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This article focuses on the extra nutritional considerations for vegan readers looking to minimize any performance and muscle gain compromises. There are three key areas: protein quality and quantity, fat intake, and the supplementation that may be necessary.


In late 2019 I wrote an article titled “Debunking ‘The Game Changers’ Netflix Documentary.”

I’m not usually one to write debunk pieces, preferring instead to focus on giving recommendations on what people should be doing. Still, this documentary gained such widespread attention, and I was receiving so many questions from curious readers, that I deemed it necessary to put out a public stance on it.

The documentary made several outrageous health and performance claims that simply aren’t backed by science. The purpose of my article was to point a few of these out because I don’t think anybody should be scared into following a vegan diet for health or performance reasons.​ — Plants are good, but it’s not necessarily the exclusion of animal products that makes a diet better.

There are plenty of non-performance, non-health reasons someone may choose to follow a vegan diet (religious, environmental, moral) and I’m sure a fair few people feel conflicted with their desire to get jacked and lean.

Fortunately, though it does require considerably more effort and thought, you should still be able to do that. This article will focus on those special nutrition considerations that fall outside of my general nutrition setup recommendations.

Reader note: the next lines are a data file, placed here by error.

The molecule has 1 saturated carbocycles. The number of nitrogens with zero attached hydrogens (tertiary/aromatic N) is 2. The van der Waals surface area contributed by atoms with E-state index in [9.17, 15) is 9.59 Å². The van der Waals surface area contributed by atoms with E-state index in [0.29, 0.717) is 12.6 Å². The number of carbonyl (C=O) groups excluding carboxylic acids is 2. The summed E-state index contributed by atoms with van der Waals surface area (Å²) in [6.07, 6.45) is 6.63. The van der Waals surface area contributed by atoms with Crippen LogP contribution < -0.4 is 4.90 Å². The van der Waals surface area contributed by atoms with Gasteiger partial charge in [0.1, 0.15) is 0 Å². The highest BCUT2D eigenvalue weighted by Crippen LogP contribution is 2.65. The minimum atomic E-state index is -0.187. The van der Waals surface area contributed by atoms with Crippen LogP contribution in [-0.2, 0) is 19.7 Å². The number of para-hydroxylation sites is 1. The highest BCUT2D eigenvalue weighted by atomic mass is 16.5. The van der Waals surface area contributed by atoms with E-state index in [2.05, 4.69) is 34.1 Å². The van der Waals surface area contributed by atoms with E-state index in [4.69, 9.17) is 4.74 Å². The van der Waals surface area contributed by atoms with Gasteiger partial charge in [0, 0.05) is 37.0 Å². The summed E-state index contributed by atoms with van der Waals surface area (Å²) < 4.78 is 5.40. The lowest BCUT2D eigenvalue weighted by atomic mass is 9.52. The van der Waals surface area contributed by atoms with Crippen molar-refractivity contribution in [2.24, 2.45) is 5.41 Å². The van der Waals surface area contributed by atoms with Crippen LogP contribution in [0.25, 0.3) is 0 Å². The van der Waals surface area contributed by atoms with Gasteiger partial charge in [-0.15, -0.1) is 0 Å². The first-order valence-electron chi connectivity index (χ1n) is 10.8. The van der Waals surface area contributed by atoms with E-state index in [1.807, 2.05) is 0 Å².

Protein Intake Considerations For Vegans

Is protein quality is an issue for vegan diets that we should consider compensating for?

Protein is made up of building blocks called amino acids. One of the key determinants of protein quality is the essential amino acid content (EAAs). (Essential nutrients we have to get from the diet; non-essential nutrients we can get from biochemical conversions in our body.)

Many plant-based sources of protein don’t have all nine EAAs in enough abundance to call them complete. For this reason, you may have heard it said that you should consume a meal containing mixed protein sources. However, given how slow the rate of digestion is, in practice, as long as you have a diet drawing from mixed sources of protein, you’re probably ok.

So, how much protein should a physique conscious vegan consume?

Well, we know from the latest research that somewhere between 0.7–1.0 g per pound (1.5–2.2 g/kg) of body weight is the range that is most likely to maximally support strength and hypertrophy, in people who lift weights, if they are not dieting.

We also know that protein needs are higher in those who are dieting, with 1.0–1.2 g per pound (2.2–2.6 g/kg) of body weight recommended.

As these numbers are not derived from vegan diet research, it might be smarter to shoot for the higher end of the range, so that the quantity of the protein can potentially make up for any shortfall in EAAs. (Especially given that protein from plants is generally less well absorbed so less ends up in the blood.)

But protein quality is not just about the completeness of the EAA profile. We know from research that a subset of the EAAs called the branch-chain amino acids (BCAAs), particularly leucine, is important for muscle repair, maintenance, and growth.